Understanding the electricity in my new house

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Old 11-10-04, 04:12 PM
Miriam
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Understanding the electricity in my new house

Just when I was starting to understand the electricity in the old house, we up and moved. Our buyers were complaining about all the 2-prong outlets we left them... well, good thing they weren't buying my new house! At least in the old house almost all of the two prong outlets were ground-ready (tested grounded to the middle screw on the outlet cover) and only a couple of three-prong outlets were open ground.

So, my current house wiring is sort of confused. House was built in 1929 or 1930. It was upgraded at some point to 100amp service with circuit breakers. Most of the house wiring is the old two black wires with no ground stuff, but there is some three wire cable. A handful of ungrounded three-prong outlets. Two were also reverse polarity, which is easy to fix. There's a ton of two-prong outlets... I think they may be ceramic, with the T-shaped polarized plugs. I'd like to upgrade these, but I'm assuming they're all ancient 2-wire cable, and just swapping in 3-prongs won't ground them.

One 3-prong receptacle was grounded by accident. There was three wire cable coming into the box. The black and white wires were attached properly to the receptacle, but the bare grounding wire was wrapped "out of the way" around the other two and tucked out of sight under the metal clamp holding it to the back of the electrical box. Why would someone do that? Another one actually had two sets of wires, one the old two wire kind and one the three wire kind, and again the grounding wire was wrapped around the other two. Since in that one it wasn't actually touching any metal part of the box, the outlet was open ground.

And now that I've found out that you guys hate the back-stabbed wire conections, I probably have to go back and fix the three receptacles I wired that way. I thought it was so cool, to not have to bend the wires. Oh, well, back to struggling with the screws.

So with the old wires, is there no good way to fix an open ground? I saw something about using a GFCI, but most of the outlets I've peeked into have only one set of wires. I haven't checked them all, but so far I've only seen the one that had line and load, so there doesn't seem to be any "down the line" to protect that way. And wouldn't the GFCI need that grounding wire? And should I be putting them in in the kitchen? There's two main sets of outlets (four grounded outlets and one or two switches in each bank) at countertop, two separate circuits. One is on a circuit all by itself, (but no, my fridge isn't on that one, since it didn't fit in the space there, long story) and the other shares with a bunch of other rooms and includes the switch for the garbage disposal.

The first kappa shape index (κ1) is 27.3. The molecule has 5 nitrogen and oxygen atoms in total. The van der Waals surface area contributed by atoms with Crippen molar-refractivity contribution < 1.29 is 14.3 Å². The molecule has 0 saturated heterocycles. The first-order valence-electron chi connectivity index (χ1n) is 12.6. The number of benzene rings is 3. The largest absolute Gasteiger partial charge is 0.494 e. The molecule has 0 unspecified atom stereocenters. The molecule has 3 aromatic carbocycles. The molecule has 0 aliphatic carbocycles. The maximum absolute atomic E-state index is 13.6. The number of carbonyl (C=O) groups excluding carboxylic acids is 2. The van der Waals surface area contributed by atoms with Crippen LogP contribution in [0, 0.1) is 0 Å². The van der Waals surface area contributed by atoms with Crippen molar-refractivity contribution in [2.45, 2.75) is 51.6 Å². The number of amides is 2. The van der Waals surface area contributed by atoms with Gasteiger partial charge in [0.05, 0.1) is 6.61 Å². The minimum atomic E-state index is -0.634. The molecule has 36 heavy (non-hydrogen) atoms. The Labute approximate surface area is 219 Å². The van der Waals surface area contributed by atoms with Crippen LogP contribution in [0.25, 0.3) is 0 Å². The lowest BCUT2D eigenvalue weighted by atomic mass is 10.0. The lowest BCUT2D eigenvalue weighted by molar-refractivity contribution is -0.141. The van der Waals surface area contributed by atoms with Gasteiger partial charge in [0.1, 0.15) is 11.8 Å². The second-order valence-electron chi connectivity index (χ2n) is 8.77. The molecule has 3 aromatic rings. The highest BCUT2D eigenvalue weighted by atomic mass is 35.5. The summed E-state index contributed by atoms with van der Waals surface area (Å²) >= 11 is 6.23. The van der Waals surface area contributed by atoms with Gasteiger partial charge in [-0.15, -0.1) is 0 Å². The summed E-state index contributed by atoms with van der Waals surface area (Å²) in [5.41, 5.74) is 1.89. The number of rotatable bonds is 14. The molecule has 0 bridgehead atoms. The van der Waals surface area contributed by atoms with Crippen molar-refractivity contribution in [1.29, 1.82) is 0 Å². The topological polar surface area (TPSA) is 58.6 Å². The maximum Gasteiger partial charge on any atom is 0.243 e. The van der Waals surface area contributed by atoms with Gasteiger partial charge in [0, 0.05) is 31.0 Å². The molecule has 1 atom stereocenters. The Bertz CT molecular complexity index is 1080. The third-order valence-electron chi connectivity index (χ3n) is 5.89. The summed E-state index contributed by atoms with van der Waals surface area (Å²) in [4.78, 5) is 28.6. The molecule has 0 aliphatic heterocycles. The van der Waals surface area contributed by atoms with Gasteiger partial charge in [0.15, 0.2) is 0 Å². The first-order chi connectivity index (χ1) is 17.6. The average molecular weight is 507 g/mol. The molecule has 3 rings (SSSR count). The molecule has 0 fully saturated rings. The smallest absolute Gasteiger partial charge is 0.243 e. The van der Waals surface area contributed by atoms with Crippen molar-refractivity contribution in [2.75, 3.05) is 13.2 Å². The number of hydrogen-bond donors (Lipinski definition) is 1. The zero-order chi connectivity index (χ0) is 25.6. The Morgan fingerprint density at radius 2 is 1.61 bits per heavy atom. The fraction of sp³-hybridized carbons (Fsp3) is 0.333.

I have a basic working knowledge of receptacles and switches, mostly gleaned from the books Black & Decker Home Repair 2000 and Home Depot's Wiring 1-2-3 and reading X-10 wiring diagrams. I stick to the simple jobs like rewiring existing receptacles and switches, and replacing existing fixtures.

So any chance I can get these outlets upgraded/grounded on my own?

Thanks!
 
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Old 11-10-04, 05:16 PM
pcboss's Avatar
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With the amount of effort required to add a Code compliant grounding method to 75 year old wirng you are better off to run new wiring with a ground built into the cable. This would also be a good time to update the wiring and circuits to todays standards.

GFI's do not need a ground wire to function. The internal circuit measures the outgoing current vs the returning current. If an imbalance is sensed the GFI will stop the flow. The TEST button will work on an ungrounded GFI, but a 3 light tester for GFI's will not trip the GFI. The tester diverts the hot side to the ground pin.
 
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Old 11-11-04, 07:16 AM
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Location: Oregon
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Lastly, if you like the 'back stab' receptacles, but actually want some quality, then you should get 'specification grate back wire' receptacles. These are more expensive than standard receptacles, but you get something quite sturdy for your money. You push the wire into a hole in the back of the receptacle, and then tighten down the screw. A pressure plate clamps the wire, giving a much better connection than the cheap-o back stabs.

-Jon
 
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